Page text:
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LIFE

OF

GEORGE WASHINGTON.

CHAPTER VIII.

Amold is appointed a Brigadier in the British Service and invades Virginia-Plan to capture him-Mutiny in the American Camp - Violence of the Pennsylvania Line-Order restored-Weak State of the army-The French Court grants a Loan to the United States-Exertion of the States to enable the General to open the Campaign-The French Troops march to the American Camp Plan to surprise the British Post at King's Bridge-Expedition to Virginia Count de Grasse arrives in the Chesapeak-Yorktown besieged-British Redoubts stormed–The British make a SortieLord Cornwallis attempts to escape-He capitulates and surrenders his Posts—Indecisive Action between the French and English Fleets—Sir Henry, too late, embarks his Troops for YorktownThanks of Congress to the American and French

Commanders, and to the Army-General St. Clair despatched to Carolina-Thé other corps of the Army return to the Neighbourhood of NewYork, and go into Winter Quarters.

1781. ARNOLD, having been appointed a Brigadier General in the British army, was with about sixteen hundred men detached to invade Virginia. With his armed ships he sailed up James' river, and at Richmond and other places destroyed publick and private property to a great amount. He at length indicated a design to establish a permanent post at Portsmouth.

The French fleet since its arrival on the American coast had been blocked up in the harbour of Newport, and the land forces had remained inactive in that town. But about this time the British blockading squadron suffered by a violent storm, and a temporary superiority was given to the French.

General WASHINGTON thought that a fair opportunity presented to strike a decisive blow at the British detachment in Virginia, and to obtain the person of Arnold. In pursuance of this scheme, the General detached the Marquis La Fayette to Virginia with twelve hundred of the American infantry : at the same time he requested the co-operation of the French from Rhode Island. The commanding officers gladly embraced the opportunity to engage in active services, that might prove advantageous to their American allies.

On the death of Admiral Ternay, at Newport, the command of the fleet devolved on Destonches. In compliance with the request of General WASHINGTON,

he sailed with his whole squadron for the MARCH 8.

Chesapeak, having eleven hundred land troops on board. The British Admiral Arbuthnot hav. ing repaired the damages sustained by the storm, immediately followed the French, and on the 25th an action took place between the two hostile fleets. The battle ended without loss to either fleet, but the fruits of victory were on the side of the English. The joint expedition was frustrated, the French returned to Newport, and Arnold was rescued from the fate which he merited.

The winter of 1781 in a degree renewed the privations and sufferings of the American army. The men were badly clothed and scantily fed; and they had served almost a year without pay. Without murmuring they long endured their accumulated distresses. But the fortitude of the firmest men may be worn down. Disheartened by their sufferings, despairing of relief, and dissatisfied, that their country did not make more effectual exertions for their support, the spirit of mutiny broke out with alarming appearances.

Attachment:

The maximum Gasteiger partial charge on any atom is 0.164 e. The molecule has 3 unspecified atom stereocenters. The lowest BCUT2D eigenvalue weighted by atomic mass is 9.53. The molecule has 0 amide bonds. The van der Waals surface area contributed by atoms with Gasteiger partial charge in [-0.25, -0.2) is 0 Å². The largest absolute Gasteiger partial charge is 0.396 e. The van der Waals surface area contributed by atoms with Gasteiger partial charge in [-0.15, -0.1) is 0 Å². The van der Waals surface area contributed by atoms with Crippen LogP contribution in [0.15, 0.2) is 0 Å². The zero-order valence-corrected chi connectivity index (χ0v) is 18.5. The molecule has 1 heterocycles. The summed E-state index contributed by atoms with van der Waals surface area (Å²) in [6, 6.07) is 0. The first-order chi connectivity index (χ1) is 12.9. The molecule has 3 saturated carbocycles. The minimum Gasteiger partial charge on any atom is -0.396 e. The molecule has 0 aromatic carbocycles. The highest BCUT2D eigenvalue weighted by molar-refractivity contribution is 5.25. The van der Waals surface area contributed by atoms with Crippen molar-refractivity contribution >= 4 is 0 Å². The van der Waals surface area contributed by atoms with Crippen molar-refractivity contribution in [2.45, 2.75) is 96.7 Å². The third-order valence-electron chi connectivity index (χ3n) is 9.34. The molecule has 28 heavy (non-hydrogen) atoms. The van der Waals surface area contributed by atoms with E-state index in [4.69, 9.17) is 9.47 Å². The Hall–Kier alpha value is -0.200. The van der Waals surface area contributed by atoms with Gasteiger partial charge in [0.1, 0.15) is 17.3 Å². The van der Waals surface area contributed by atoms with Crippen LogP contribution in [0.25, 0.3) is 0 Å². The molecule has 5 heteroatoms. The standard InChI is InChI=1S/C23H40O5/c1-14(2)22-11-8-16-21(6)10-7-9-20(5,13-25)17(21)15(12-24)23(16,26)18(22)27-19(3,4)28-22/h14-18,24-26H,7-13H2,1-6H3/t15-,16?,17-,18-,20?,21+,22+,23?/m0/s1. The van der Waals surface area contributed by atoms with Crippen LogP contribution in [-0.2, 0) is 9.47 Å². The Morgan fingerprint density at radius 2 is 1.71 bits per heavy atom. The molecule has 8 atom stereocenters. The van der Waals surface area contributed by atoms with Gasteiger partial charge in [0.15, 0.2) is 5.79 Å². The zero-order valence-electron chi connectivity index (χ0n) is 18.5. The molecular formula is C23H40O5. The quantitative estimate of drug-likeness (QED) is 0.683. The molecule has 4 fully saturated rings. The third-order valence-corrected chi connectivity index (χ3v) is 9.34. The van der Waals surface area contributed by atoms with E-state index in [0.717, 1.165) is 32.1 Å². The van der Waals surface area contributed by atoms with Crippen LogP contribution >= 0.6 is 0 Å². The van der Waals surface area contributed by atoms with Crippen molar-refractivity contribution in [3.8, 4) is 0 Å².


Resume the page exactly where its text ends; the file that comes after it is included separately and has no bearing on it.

The Pennsylvania line stationed at Morristown, with the exception of three regiments, revolted. On a concerted signal, the non-commissioned officers and privates turned out with their arms, and announced the

design of marching to the seat of Congress, there to demand a redress of their intolerable grievances. The mutiny defied opposition. In the attempt to quell it, one cfficer was killed, and several dangerously wounded. General Wayne, in a threatening attitude, drew his pistol, the mutineers presented their bayonets to his breast and said, “General, we love and respect you, but if you fire, you are a dead man. We are not going to the enemy, on the contrary if they were now to come out, you should see us fight under your orders with as much alacrity as ever; but we will no longer be amused, we are determined on obtaining what is our just due.” Thirteen hundred of them, under officers of their own election, marched in order for Princeton with their arms and six field pieces. They committed no other act of violence, than to demand of the inhabitants provisions for their necessary support.

Congress sent a Committee of their own body to confer with them. They demanded the redress of their grievances as the basis of accommodation. Sir Henry Clinton sent out agents to invite them to his standard, promising them more advantageous terms than those demanded of Congress. They with indige nation rejected his proposals, and delivered over his emissaries to General Wayne, who hanged them as spies. President Reed offered the mutineers a purse of a hundred guineas as a reward for the surrender of the British emissaries. This they refused, declaring that “what they had done was only a duty they owed their country, and they neither desired, nor would receive any reward but the approbation of that country, for which they had so often fought and bled.”

The Council of Pennsylvania appointed Mr. Reed, their President, and General Potter, a Committee to compromise with the soldiery, to whom the gentlemen from Congress transferred their powers. The Committee felt themselves compelled to yield more to the demands of these soldiers in a state of mutiny, than

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